While that would seem to make this a prosperous time to work the fields, the reality isn’t as rosy, says Teresa Romero, president of United Farm Workers union, which took wing in 1965 under the leadership of Cesar Chavez.
Beyond the arduous and sometimes dangerous nature of the work, there is the fact that farmers have said they hope to avoid overtime to salvage their bottom line, and many field workers worry about being picked up by immigration officers.
“In the eyes of this administration, we’re killers, rapists and drug dealers, so I’m sure some people will think, ‘Oh, these workers aren’t worth paying more,’” says Romero. “But you want good food on your table? The people that can get it there are the farm workers.”
Interviews in Spanish with a number of farm workers from Riverside and Ventura counties in Southern California paint a picture of an aging immigrant workforce that often spends hours hunched over crops in the hot sun.
While the money can be alluring, few of their peers in Mexico are willing to risk getting caught crossing the border, workers say.
Baltazar Aguirre, a longtime union organizer who first entered the U.S. in 1975, says he expects farms to find ways to limit overtime hours or perhaps play favorites with employees in determining who gets overtime pay.
Vegetable picker Guillermo Garcia has spent the last 19 years working the land in California. He is an undocumented worker and questions whether farm operators truly cannot pay overtime.
“If they can pay to get the visas (for Mexican temporary farm hands) and to bring them to the U.S. and house them, then they can pay us overtime,” he says.
But mostly Garcia hopes for sweeping immigration reforms that would allow him “to be legal, so I can visit my family in El Salvador again.”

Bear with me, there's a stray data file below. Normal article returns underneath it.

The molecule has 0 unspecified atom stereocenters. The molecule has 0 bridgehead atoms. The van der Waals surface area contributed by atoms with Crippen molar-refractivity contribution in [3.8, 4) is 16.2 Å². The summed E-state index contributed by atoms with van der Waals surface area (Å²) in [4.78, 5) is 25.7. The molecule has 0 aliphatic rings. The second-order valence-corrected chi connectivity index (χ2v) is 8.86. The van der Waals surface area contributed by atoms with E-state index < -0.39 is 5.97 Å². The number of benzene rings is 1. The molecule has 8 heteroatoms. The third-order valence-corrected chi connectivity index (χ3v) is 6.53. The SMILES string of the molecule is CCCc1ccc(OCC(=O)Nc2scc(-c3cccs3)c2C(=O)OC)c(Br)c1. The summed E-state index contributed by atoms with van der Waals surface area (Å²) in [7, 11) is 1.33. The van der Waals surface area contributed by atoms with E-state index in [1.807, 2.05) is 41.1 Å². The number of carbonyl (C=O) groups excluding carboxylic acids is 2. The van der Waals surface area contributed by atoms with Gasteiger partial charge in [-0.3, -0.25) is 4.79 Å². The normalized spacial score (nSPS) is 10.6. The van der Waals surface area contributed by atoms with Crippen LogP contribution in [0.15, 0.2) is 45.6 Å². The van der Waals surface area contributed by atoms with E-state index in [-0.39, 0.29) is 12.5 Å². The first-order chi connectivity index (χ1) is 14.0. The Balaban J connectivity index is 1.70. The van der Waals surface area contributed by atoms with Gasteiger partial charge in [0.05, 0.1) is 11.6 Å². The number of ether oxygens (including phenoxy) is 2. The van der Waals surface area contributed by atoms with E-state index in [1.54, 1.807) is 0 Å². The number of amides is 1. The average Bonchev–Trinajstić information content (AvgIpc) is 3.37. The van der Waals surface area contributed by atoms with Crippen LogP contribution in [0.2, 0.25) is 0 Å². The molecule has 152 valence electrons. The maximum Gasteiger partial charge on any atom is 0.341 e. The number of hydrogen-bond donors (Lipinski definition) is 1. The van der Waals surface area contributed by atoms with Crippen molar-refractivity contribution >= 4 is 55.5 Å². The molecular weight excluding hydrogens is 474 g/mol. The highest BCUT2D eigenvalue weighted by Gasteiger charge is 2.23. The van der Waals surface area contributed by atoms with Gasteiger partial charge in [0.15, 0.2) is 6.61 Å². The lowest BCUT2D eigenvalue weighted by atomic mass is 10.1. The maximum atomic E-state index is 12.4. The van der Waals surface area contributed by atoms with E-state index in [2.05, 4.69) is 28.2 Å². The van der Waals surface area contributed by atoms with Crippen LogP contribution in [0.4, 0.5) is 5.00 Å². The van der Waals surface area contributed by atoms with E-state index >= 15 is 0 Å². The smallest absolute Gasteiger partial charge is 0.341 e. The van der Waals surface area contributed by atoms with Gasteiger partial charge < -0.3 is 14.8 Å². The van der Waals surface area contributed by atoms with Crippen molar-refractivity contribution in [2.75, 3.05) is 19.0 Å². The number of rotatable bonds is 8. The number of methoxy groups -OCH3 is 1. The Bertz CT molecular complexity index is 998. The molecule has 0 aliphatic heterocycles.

‘Penciling out’ the costs
At the moment, California’s farmers aren’t counting on immigration reform to safeguard their operations, many of which have been in their families for generations.
So they are finding other ways to deal with a reality that could ultimately threaten their businesses.
“You’ll see different models for how farmers will pencil this out and divide the costs of operating,” says Carolyn O’Donnell of the California Strawberry Commission, which represents 315 growers.
“California is the leader in terms of farm safety, minimum wage, paid sick leave and now overtime for farm workers,” she says. “With each development, it puts farmers into problem solving mode. And yes, if they can convince (produce) wholesalers to accept a higher price for their goods, the price will be passed along to consumers.”
How high could prices go? While experts say labor costs can represent 30 percent or more of a farm’s operations, an uptick in payroll would hardly affect store prices.